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Parkinson’s Disease
Volume 2010, Article ID 732508, 7 pages
Clinical Study

Evaluating the Contributions of Dynamic Flow to Freezing of Gait in Parkinson's Disease

Movement Disorders Research and Rehabilitation Centre, Wilfrid Laurier University, 75 University Avenue West, Waterloo, Ontario, Canada N2L 3C5

Received 20 August 2009; Revised 7 January 2010; Accepted 6 February 2010

Academic Editor: Daniel Truong

Copyright © 2010 Chad A. Lebold and Q. J. Almeida. This is an open access article distributed under the Creative Commons Attribution License, which permits unrestricted use, distribution, and reproduction in any medium, provided the original work is properly cited.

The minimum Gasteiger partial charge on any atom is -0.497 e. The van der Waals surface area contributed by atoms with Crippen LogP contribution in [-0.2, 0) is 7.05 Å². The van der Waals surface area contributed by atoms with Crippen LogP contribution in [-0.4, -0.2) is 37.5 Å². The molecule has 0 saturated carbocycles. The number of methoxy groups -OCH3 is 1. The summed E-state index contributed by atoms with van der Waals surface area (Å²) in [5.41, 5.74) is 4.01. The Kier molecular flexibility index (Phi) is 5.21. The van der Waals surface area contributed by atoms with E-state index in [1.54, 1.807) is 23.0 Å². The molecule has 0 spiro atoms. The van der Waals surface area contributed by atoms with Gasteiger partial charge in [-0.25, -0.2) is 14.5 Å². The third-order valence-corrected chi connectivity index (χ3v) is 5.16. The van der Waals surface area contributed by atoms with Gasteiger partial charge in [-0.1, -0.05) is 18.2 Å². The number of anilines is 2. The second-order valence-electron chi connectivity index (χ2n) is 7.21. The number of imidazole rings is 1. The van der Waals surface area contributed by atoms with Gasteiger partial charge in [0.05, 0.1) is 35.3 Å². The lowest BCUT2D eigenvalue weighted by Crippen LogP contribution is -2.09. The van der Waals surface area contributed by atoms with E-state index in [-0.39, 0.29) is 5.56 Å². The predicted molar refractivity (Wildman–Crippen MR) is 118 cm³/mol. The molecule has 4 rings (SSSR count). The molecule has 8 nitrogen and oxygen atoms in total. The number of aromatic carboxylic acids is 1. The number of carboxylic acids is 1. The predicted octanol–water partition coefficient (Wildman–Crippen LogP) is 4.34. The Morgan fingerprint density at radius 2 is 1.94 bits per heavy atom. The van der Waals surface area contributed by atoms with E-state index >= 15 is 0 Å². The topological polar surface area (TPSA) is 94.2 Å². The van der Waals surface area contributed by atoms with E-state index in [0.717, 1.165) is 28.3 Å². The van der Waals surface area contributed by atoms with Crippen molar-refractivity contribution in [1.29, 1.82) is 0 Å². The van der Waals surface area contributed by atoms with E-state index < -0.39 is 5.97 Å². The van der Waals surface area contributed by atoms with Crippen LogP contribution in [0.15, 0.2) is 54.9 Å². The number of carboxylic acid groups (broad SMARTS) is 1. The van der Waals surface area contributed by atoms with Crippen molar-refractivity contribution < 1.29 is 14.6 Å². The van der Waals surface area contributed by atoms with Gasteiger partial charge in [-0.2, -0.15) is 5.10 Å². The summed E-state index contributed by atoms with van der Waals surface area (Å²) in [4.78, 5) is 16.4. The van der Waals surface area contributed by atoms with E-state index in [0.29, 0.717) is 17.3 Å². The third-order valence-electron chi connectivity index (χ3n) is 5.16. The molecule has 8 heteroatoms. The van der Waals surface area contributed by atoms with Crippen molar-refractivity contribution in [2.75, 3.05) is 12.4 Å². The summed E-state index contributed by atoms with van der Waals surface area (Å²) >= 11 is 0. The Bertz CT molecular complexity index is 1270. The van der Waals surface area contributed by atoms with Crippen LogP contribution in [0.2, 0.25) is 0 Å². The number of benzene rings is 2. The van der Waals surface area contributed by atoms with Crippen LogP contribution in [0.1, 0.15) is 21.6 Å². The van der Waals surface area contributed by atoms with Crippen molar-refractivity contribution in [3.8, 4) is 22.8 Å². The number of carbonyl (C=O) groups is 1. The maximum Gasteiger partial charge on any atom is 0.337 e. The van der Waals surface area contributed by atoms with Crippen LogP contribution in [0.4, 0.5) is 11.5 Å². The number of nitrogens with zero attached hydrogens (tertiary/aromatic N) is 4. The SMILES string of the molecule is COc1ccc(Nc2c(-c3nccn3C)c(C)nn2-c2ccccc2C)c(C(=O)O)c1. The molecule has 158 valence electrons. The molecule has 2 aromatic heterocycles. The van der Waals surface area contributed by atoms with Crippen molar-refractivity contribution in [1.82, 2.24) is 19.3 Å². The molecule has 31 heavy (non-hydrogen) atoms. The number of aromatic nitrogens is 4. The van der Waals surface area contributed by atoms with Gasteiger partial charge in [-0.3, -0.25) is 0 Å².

Although visual cues can improve gait in Parkinson's disease (PD), their underlying mechanism is poorly understood. Previous research suggests that cues contribute optical flow that is essential to elicit gait improvement. The present study manipulated how optic flow was provided, and how this might influence freezing of gait (FOG) in PD. Therefore, three groups; 15 PD FOG, 16 PD non-FOG, and 16 healthy controls were tested in 3 narrow doorway conditions; baseline (Narrow), ground lines (Ground), and laser (Laser). Step length indicated that the PD FOG group was only able to improve with ground lines, while the laser increased gait variability and double support time. These results suggest that optic flow in itself is not enough to elicit gait improvement in PD. When PD patients use visual cues, gait becomes less automatically controlled and hence preplanned conscious control may be an important factor contributing to gait improvement.